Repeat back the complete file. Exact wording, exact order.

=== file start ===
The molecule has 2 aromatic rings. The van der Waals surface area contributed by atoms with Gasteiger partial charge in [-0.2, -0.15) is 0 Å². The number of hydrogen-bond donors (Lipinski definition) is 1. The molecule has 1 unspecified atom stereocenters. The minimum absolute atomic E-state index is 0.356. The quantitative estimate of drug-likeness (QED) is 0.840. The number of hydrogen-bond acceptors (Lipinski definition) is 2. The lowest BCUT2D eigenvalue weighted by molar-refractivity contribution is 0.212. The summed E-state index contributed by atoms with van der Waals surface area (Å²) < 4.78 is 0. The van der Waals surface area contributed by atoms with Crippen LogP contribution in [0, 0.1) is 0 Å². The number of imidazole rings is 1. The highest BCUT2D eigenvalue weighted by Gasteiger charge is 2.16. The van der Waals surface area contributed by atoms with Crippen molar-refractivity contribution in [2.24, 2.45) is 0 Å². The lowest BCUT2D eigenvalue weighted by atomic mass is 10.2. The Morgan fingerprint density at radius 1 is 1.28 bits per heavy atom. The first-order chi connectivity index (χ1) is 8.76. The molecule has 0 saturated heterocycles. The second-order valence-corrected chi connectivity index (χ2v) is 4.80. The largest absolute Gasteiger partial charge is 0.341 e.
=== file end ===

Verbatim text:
The molecule has 2 aromatic rings. The van der Waals surface area contributed by atoms with Gasteiger partial charge in [-0.2, -0.15) is 0 Å². The number of hydrogen-bond donors (Lipinski definition) is 1. The molecule has 1 unspecified atom stereocenters. The minimum absolute atomic E-state index is 0.356. The quantitative estimate of drug-likeness (QED) is 0.840. The number of hydrogen-bond acceptors (Lipinski definition) is 2. The lowest BCUT2D eigenvalue weighted by molar-refractivity contribution is 0.212. The summed E-state index contributed by atoms with van der Waals surface area (Å²) < 4.78 is 0. The van der Waals surface area contributed by atoms with Crippen LogP contribution in [0, 0.1) is 0 Å². The number of imidazole rings is 1. The highest BCUT2D eigenvalue weighted by Gasteiger charge is 2.16. The van der Waals surface area contributed by atoms with Crippen molar-refractivity contribution in [2.24, 2.45) is 0 Å². The lowest BCUT2D eigenvalue weighted by atomic mass is 10.2. The Morgan fingerprint density at radius 1 is 1.28 bits per heavy atom. The first-order chi connectivity index (χ1) is 8.76. The molecule has 0 saturated heterocycles. The second-order valence-corrected chi connectivity index (χ2v) is 4.80. The largest absolute Gasteiger partial charge is 0.341 e.